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Outlook for Mac 15.3 review: Almost as good as the Windows version

Dan Rosenbaum | Nov. 10, 2014
A surprise update approaches parity with Windows, but doesn’t yet play well with other ecosystems.

A nice touch: In Calendar view, there's a new Weather Bar on the right side of the screen, above the calendar. It shows the forecast for today and the next two days, either for your current location or any other place of your choosing.

Performance is quite quick, even on older machines. I tested Outlook 15.3 on a three-year-old MacBook Pro running OS X 10.10 (Yosemite, the most recent release). The app was more than acceptably responsive -- better even than Apple's native Mail app.

Still work to be done
But, as the first app from this version of Office to be released out of the chute, there are some signs that Outlook 15.3 is not quite finished. For example, it can't import Entourage or .mbox files, so if you haven't updated Outlook since 2000, you'll have a problem bringing in your old email. In addition, there's no way to import contacts from a delimited file. And it doesn't play nicely with Gmail -- because of Gmail's tagging protocols, if you try to receive your Gmail messages in Outlook, you may end up with several copies of the same message.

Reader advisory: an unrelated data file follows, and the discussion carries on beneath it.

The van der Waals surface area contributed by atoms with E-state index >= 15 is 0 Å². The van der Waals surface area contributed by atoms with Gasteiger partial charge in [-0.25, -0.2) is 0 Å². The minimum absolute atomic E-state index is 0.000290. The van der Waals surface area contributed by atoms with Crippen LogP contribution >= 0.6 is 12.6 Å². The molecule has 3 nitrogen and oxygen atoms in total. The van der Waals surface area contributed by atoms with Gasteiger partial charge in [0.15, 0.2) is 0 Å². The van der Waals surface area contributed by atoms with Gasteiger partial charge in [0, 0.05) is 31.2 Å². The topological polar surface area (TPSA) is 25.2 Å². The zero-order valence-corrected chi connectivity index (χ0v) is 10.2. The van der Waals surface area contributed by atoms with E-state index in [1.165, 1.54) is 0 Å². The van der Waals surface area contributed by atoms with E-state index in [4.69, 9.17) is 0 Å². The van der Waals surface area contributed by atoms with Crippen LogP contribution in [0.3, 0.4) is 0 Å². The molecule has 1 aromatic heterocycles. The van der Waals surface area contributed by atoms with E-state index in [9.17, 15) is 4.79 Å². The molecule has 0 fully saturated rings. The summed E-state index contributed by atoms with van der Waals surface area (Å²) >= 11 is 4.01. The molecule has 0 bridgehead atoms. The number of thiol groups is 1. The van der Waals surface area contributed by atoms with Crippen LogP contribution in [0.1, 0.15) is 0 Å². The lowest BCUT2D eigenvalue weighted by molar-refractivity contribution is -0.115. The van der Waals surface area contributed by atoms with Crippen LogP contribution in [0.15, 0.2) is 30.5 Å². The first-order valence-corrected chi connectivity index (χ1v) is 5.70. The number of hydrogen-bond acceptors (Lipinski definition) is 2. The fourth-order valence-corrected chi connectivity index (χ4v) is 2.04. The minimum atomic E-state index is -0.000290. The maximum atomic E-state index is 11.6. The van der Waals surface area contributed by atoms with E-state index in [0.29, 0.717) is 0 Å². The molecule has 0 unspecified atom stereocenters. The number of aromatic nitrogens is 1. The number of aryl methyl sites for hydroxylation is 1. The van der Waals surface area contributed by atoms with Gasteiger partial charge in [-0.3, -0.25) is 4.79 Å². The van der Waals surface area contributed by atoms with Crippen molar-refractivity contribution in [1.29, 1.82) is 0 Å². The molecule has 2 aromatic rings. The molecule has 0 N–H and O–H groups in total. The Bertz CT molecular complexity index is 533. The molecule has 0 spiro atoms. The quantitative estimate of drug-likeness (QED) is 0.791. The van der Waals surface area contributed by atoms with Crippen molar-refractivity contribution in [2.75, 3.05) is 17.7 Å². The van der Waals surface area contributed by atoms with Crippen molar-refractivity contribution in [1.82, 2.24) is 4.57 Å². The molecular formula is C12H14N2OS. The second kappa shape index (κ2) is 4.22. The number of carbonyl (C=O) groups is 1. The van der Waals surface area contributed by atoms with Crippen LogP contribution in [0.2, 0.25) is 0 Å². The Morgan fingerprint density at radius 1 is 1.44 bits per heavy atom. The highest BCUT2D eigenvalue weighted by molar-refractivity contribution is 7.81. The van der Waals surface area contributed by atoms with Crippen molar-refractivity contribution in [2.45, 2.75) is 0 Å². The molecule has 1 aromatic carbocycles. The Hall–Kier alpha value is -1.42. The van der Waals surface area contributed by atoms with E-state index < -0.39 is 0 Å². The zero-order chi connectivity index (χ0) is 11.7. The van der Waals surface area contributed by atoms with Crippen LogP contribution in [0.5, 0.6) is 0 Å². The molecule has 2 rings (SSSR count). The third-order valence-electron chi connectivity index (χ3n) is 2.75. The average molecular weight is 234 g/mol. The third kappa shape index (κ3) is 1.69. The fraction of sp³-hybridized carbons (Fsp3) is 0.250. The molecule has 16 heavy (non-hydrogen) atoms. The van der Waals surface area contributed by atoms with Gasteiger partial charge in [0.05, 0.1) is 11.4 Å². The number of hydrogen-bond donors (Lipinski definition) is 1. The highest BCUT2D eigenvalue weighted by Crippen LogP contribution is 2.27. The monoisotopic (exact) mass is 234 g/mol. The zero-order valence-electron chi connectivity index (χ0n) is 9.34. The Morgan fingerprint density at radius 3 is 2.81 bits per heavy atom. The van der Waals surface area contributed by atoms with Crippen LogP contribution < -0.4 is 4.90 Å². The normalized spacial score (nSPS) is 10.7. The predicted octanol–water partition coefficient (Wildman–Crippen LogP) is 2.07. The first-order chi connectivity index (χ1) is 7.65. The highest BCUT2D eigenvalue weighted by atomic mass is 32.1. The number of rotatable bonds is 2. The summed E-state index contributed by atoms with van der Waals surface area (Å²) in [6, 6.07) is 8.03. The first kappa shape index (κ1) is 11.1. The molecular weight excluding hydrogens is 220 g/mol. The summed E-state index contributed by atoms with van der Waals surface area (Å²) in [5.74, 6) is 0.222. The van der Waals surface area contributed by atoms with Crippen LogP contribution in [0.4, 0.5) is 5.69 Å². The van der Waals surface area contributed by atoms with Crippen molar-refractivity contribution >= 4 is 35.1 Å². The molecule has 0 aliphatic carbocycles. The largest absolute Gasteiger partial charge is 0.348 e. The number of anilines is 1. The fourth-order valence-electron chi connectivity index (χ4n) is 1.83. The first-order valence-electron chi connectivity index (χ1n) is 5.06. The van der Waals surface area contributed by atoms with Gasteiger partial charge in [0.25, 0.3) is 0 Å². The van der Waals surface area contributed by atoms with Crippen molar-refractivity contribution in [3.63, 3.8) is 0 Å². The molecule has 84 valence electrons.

Want more? Large attachments may fail to transmit and an automated interface with a cloud service such as Microsoft OneDrive or Dropbox -- which would solve that problem -- is missing.

Perhaps more problematic is Outlook 15.3's inability to play well with much of anything outside the Exchange ecosystem. Although IMAP support appears solid (and you can finally have multiple IMAP accounts and an Exchange account running at the same time), there's no support for CalDAV or CardDAV; you won't be able to sync calendars or contacts with any other program or ecosystem, including Outlook.com.

And there's no export facility. None. Zero. Not even to .pst (Office for Windows archive) files. What happens in Outlook for Mac stays in Outlook for Mac.

Also, although there's substantial parity with Outlook 2013, it's not quite perfect parity. You can't propose a new time for a meeting on the Mac. You can't create a table in an email, although you can copy one from Word. You can't request a read receipt or recall a message. The Ignore, CleanUp and voting functions aren't supported. You still can't manage a distribution list or sync a personal list with Outlook for Windows. Quota information isn't available and you can't display calendars side by side.

Even the help system feels not quite ready for production. Rather than being built out, it consists mostly of ReadMeFirst.txt type information: How to import from older versions, known issues and the like.

Bottom line
Electronic software distribution has changed the game. Without the need to press DVDs and deal with a hard distribution channel, developers can release product when it's "good enough" -- but maybe not perfect. Whether the timing of this release may or may not have been Microsoft's choice, Outlook 15.3 is undoubtedly good enough -- and it can be considered a hint of announced and rumored things to come for the rest of Office. It's not buggy, but neither are all the features solidly in place.

 

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